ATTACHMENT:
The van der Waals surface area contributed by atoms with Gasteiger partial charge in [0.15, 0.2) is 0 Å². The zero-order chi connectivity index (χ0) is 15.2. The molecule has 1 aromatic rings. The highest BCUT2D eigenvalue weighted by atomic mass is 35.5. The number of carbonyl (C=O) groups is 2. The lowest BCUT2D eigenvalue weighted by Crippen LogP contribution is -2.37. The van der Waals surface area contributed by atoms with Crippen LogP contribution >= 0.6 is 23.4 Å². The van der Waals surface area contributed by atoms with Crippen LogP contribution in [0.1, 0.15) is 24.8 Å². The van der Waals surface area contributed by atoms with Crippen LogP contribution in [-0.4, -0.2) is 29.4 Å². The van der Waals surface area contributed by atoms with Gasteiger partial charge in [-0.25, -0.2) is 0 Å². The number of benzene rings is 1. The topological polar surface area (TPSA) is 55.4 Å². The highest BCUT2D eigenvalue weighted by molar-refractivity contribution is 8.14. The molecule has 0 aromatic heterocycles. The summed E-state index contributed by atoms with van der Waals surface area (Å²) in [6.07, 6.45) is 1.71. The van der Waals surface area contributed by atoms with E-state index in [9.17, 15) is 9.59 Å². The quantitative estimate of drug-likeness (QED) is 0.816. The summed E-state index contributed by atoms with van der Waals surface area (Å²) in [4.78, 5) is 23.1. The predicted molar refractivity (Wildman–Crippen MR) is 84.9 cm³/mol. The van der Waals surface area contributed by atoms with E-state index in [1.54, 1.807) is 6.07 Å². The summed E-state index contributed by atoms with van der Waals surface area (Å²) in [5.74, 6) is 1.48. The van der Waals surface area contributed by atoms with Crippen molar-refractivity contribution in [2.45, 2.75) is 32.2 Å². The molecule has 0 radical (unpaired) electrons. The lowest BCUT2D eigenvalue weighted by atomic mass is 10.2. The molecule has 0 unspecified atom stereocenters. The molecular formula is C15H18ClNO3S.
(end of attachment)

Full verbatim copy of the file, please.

The van der Waals surface area contributed by atoms with Gasteiger partial charge in [0.15, 0.2) is 0 Å². The zero-order chi connectivity index (χ0) is 15.2. The molecule has 1 aromatic rings. The highest BCUT2D eigenvalue weighted by atomic mass is 35.5. The number of carbonyl (C=O) groups is 2. The lowest BCUT2D eigenvalue weighted by Crippen LogP contribution is -2.37. The van der Waals surface area contributed by atoms with Crippen LogP contribution >= 0.6 is 23.4 Å². The van der Waals surface area contributed by atoms with Crippen LogP contribution in [0.1, 0.15) is 24.8 Å². The van der Waals surface area contributed by atoms with Crippen LogP contribution in [-0.4, -0.2) is 29.4 Å². The van der Waals surface area contributed by atoms with Gasteiger partial charge in [-0.25, -0.2) is 0 Å². The number of benzene rings is 1. The topological polar surface area (TPSA) is 55.4 Å². The highest BCUT2D eigenvalue weighted by molar-refractivity contribution is 8.14. The molecule has 0 aromatic heterocycles. The summed E-state index contributed by atoms with van der Waals surface area (Å²) in [6.07, 6.45) is 1.71. The van der Waals surface area contributed by atoms with E-state index in [9.17, 15) is 9.59 Å². The quantitative estimate of drug-likeness (QED) is 0.816. The summed E-state index contributed by atoms with van der Waals surface area (Å²) in [4.78, 5) is 23.1. The predicted molar refractivity (Wildman–Crippen MR) is 84.9 cm³/mol. The van der Waals surface area contributed by atoms with E-state index in [1.54, 1.807) is 6.07 Å². The summed E-state index contributed by atoms with van der Waals surface area (Å²) in [5.74, 6) is 1.48. The van der Waals surface area contributed by atoms with Crippen molar-refractivity contribution in [2.45, 2.75) is 32.2 Å². The molecule has 0 radical (unpaired) electrons. The lowest BCUT2D eigenvalue weighted by atomic mass is 10.2. The molecule has 0 unspecified atom stereocenters. The molecular formula is C15H18ClNO3S.